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Contactless chips

An article in Wired News on 29 March 2005 on contactless chips caught my eye. It so happened that the US government is going to implant such device in passports and in the employee ID cards of the Department of Homeland Security, the anti-terrorism body. In a slip of tongue, the press release on the device mentioned that contactless chips, or proximity chips, are just another name for RFID. I have been following the RFID/privacy issue for quite some time. Those interested are welcomed to take a look at my earlier reading notes.

Conspiracy theorists and civil libertarians are very worried about the intrusion on personal privacy as a result of the use of these chips. RFIDs are now widespread in many merchandises. The purpose is to link up goods with the production, inventory, wholesale and retail systems with a view to better management and cost savings. The big worry is that RFID left on goods such as garments can be detected unnoticed and then linked up with credit card records, thus rendering the personal information and the whereabouts of a person being captured by others.

The latest contactless chips carry more information such as biometrics for accurate identification of a person. It is very useful in passports and I envisage that it will soon be extended to all sort of identity cards, HKIC included. The issue of security has been raised, especially on the employee ID card of government agents. The good news is that the Homeland Security Department’s employee ID card will use state-of-the-art authentication and encryption systems to protect the department and its employees from identity thieves and spies with unauthorized RFID tag readers. The bad news is that chips on passports will not have any of those digital security features because the passports need to be compatible with as many reader devices used by other countries as possible.

RFID manufacturers are typically making radio tags for ID documents that comply with ISO/IEC 14443, the contactless chip industry technology standard. This standard limits transmission ranges to a distance of about 4 inches. Other RFID tags can be read at distances up to 30 feet, making them easier targets for identity thieves trying to capture their data. However, some tests have demonstrated that electronic eavesdroppers up to 30 feet away can capture data (including biometric records) while it is being sent by the chips to an authorized reader device. Furthermore, a Tel-Aviv University study revealed that ISO/IEC 14443-compliant chips can also be read directly over much longer distances by specially built devices.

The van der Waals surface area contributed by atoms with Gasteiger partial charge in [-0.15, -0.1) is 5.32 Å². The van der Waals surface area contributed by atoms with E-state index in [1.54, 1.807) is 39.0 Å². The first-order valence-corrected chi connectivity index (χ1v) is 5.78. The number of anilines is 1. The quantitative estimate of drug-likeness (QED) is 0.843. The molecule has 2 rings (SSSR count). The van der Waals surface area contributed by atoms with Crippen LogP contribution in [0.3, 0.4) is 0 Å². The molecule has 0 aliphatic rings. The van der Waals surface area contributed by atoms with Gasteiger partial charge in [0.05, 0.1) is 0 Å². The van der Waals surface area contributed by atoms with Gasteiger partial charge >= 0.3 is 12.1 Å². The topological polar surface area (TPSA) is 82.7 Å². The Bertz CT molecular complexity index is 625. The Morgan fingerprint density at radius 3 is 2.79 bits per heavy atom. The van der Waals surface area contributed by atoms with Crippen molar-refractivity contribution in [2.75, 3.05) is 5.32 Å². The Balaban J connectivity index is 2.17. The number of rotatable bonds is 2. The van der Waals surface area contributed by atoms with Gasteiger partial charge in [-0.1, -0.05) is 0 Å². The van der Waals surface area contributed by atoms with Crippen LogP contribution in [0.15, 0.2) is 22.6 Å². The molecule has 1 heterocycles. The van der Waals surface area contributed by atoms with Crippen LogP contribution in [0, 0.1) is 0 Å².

I am interested in the RFID issue mainly because of its implication on HRM. I consider it is a duty of the HR manager to ensure that an organization make good use of the personal information of its employees while at the same time protect their personal privacy. As employee monitoring devices get more common, this will be an essential area in staff relations and staff management where managers (aka EOs) can specialize and contribute.

Actually personal privacy is not supreme and we need to release our personal information in order to survive in a community and receive all sort of services. With devices like the RFID, contactless chips, the global wireless network and many connected databases, we can be greeted anywhere by name and offered goods and services of our choice instantly. I saw the sci-fi movie Minority Report where Tom Cruise was greeted by the advertisement signboard as he approached. It recognized his identity and instantly greeted him by name and displayed the preferred advertisement for him. This scenario is not far away. Nowadays, when I visit, I am instantly greeted by name and the front page displays new books related to titles I bought or searched before, all because of the personal information contained in the cookie. Some people still have problem dealing with such services.

There was also an earlier article in Scientific American on considerate computing. An analogy: nowadays, even a public toilet knows that I approach and flushes for me. But my beloved computer still needs some slapping on the face before it wakes up to serve me, and only after suspiciously verifying who I am. Considerate computing starts with giving out your personal information, by RFID for example; then the computer or other computing devices can automatically serve you without requiring you to boot the device or throw a switch. This is not sci-fi. Some modern homes already have such devices. The purpose is to let the computer serves you instead of you serving it first. The catch is that you need to let the computer, and thus the computer network and then the Internet, know your personal information.